Hometown: An Anthology is a project that embraces the notion of comics and community on more than one level. Thematically it’s an exploration of our home environments, what they mean to us and how we interact with them. It’s also a book published by the Birmingham chapter of Laydeez do Comics, consisting of strips contributed by their membership in order to raise funds for the expenses of their guest speakers.
A dual purpose, then, and a double hook for potential readers who get both an eclectic mix of short stories and the opportunity to support an extremely good cause in honour of the first anniversary of the LDC Brum group.
The artists involved have answered the starting point question of “How do you feel about your hometown?” in very different ways, ensuring a varied array of subject matter and perspectives on that inquisitive premise.
Some of the creators herein are very familiar to me but there are those among their ranks whose work I have yet to cover in this column.
Yen Quach fits into that latter category and ably makes use of emotive visual metaphor to evoke a sense of splintered identity in her five-pager (see top banner image). While those visual devices are hardly original in construction they do add a notable resonance to her thoughts on belonging and dislocation.
Edie Gein is another artist new to me who brings Birmingham to the forefront in a three-page offering that examines changing attitudes towards the Irish populace in the city after the pub bombings of 1974. The grim realism of her pages starkly reminding us that a sense of home is not just something we can possess but something that can be taken from us as well.
Back in January of this year when the London Laydeez do Comics group hosted our own Broken Frontier evening, Bryony Attenburrow (below) was the artist who captured the events of that night for posterity. Her story ‘Stone Town’ is basic in layout but its lyrical contemplation of displacement is one of the highlights of the anthology.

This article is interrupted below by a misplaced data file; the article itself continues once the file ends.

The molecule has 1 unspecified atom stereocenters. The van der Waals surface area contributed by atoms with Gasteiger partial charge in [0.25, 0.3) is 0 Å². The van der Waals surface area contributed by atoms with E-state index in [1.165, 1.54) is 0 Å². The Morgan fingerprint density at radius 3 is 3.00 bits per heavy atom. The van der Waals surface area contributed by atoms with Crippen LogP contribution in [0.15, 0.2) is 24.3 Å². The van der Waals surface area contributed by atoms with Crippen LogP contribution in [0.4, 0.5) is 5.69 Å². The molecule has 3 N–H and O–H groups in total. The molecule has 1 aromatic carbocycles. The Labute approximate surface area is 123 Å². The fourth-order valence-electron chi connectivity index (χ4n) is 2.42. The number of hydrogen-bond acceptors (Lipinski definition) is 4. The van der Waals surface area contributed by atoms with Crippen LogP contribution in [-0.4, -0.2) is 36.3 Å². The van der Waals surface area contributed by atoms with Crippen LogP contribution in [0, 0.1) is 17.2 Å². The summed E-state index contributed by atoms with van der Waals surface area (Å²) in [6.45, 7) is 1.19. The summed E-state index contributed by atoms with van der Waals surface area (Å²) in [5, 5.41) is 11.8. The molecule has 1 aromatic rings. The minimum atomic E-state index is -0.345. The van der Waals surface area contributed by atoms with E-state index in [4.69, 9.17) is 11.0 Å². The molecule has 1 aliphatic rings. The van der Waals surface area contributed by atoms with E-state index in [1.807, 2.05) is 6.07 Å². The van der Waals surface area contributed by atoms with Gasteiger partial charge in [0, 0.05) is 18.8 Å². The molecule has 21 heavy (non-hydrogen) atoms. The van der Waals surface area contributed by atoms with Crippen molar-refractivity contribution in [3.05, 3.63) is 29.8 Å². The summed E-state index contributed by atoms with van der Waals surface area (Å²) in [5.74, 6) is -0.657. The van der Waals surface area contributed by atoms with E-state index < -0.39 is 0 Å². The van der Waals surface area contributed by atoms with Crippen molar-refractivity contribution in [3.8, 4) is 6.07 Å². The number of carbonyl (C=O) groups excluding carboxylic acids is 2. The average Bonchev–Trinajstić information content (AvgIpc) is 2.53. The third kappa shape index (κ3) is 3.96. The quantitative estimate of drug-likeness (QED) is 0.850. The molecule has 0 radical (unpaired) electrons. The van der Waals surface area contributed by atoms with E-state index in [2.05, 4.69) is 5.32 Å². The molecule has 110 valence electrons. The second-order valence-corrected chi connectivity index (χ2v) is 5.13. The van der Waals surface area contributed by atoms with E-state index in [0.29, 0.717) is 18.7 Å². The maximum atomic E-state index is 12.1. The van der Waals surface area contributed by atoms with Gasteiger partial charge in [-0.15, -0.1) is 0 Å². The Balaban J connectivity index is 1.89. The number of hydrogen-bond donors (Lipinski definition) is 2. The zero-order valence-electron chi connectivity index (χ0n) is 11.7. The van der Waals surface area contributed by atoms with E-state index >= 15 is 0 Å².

Al Davison gives us one of the book’s cleverest uses of the form in ‘Newcastle: 1979’ with his anecdotal piece on a bully getting their comeuppance being repeated across two pages in both local dialect and a “translated” version. A layered piece reminding us of all the things our regional identities are bound up in.
It will come as no surprise to those familiar with the work of cover artist Sammy Borras that music plays a large part in her wittily pragmatic piece (above) while Verity Hall (Like a Shark in a Swimming Pool) adds a very personal dimension to her story – environment and experience inextricably bound up in its pages.
Final quick mentions for Mogs Russell’s adaptation of a German play that takes the comfort of one’s hometown and transforms it into chilling paranoia; Florence Okoye who provides a meditation on London that is oblique in its flow but somehow all the more personal for its indirectness; and editor Charlotte Bailey who gives us reflections on her childhood home of Sedgley that are endearingly reflective in presentation.
A comic about community to promote community in comics, Hometown is an amiable mix of newer creators and some older hands on the small press scene. And don’t forget that by supporting this book you are also supporting the excellent, inclusive work of Laydeez do Comics.
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